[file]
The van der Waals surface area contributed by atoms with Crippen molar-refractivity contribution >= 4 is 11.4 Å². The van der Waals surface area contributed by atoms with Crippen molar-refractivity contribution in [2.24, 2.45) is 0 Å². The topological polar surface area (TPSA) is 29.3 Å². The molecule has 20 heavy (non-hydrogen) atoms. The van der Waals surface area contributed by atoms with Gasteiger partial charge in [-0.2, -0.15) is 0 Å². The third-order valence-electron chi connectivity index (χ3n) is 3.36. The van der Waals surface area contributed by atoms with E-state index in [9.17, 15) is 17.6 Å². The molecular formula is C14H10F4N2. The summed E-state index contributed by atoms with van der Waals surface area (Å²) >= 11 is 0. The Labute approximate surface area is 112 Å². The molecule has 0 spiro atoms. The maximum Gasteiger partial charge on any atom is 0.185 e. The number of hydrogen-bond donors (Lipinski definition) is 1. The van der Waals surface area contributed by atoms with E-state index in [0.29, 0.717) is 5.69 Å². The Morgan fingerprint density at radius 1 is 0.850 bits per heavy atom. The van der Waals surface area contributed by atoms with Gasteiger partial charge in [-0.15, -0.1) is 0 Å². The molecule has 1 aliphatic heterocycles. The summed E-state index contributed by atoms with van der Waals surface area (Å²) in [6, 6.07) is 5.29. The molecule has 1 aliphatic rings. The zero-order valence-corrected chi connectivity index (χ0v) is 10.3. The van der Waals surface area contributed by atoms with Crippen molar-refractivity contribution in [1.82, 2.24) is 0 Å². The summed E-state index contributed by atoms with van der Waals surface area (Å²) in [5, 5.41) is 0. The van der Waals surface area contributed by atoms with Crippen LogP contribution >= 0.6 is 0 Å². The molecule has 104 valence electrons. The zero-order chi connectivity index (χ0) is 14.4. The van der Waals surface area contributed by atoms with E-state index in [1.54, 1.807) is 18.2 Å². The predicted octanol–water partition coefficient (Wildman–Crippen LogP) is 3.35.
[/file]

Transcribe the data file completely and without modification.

The van der Waals surface area contributed by atoms with Crippen molar-refractivity contribution >= 4 is 11.4 Å². The van der Waals surface area contributed by atoms with Crippen molar-refractivity contribution in [2.24, 2.45) is 0 Å². The topological polar surface area (TPSA) is 29.3 Å². The molecule has 20 heavy (non-hydrogen) atoms. The van der Waals surface area contributed by atoms with Gasteiger partial charge in [-0.2, -0.15) is 0 Å². The third-order valence-electron chi connectivity index (χ3n) is 3.36. The van der Waals surface area contributed by atoms with E-state index in [9.17, 15) is 17.6 Å². The molecular formula is C14H10F4N2. The summed E-state index contributed by atoms with van der Waals surface area (Å²) >= 11 is 0. The Labute approximate surface area is 112 Å². The molecule has 0 spiro atoms. The maximum Gasteiger partial charge on any atom is 0.185 e. The number of hydrogen-bond donors (Lipinski definition) is 1. The van der Waals surface area contributed by atoms with E-state index in [0.29, 0.717) is 5.69 Å². The Morgan fingerprint density at radius 1 is 0.850 bits per heavy atom. The van der Waals surface area contributed by atoms with Gasteiger partial charge in [-0.15, -0.1) is 0 Å². The molecule has 1 aliphatic heterocycles. The summed E-state index contributed by atoms with van der Waals surface area (Å²) in [6, 6.07) is 5.29. The molecule has 1 aliphatic rings. The zero-order valence-corrected chi connectivity index (χ0v) is 10.3. The van der Waals surface area contributed by atoms with Crippen molar-refractivity contribution in [1.82, 2.24) is 0 Å². The summed E-state index contributed by atoms with van der Waals surface area (Å²) in [5, 5.41) is 0. The van der Waals surface area contributed by atoms with Crippen LogP contribution >= 0.6 is 0 Å². The molecule has 104 valence electrons. The zero-order chi connectivity index (χ0) is 14.4. The van der Waals surface area contributed by atoms with E-state index in [1.54, 1.807) is 18.2 Å². The predicted octanol–water partition coefficient (Wildman–Crippen LogP) is 3.35.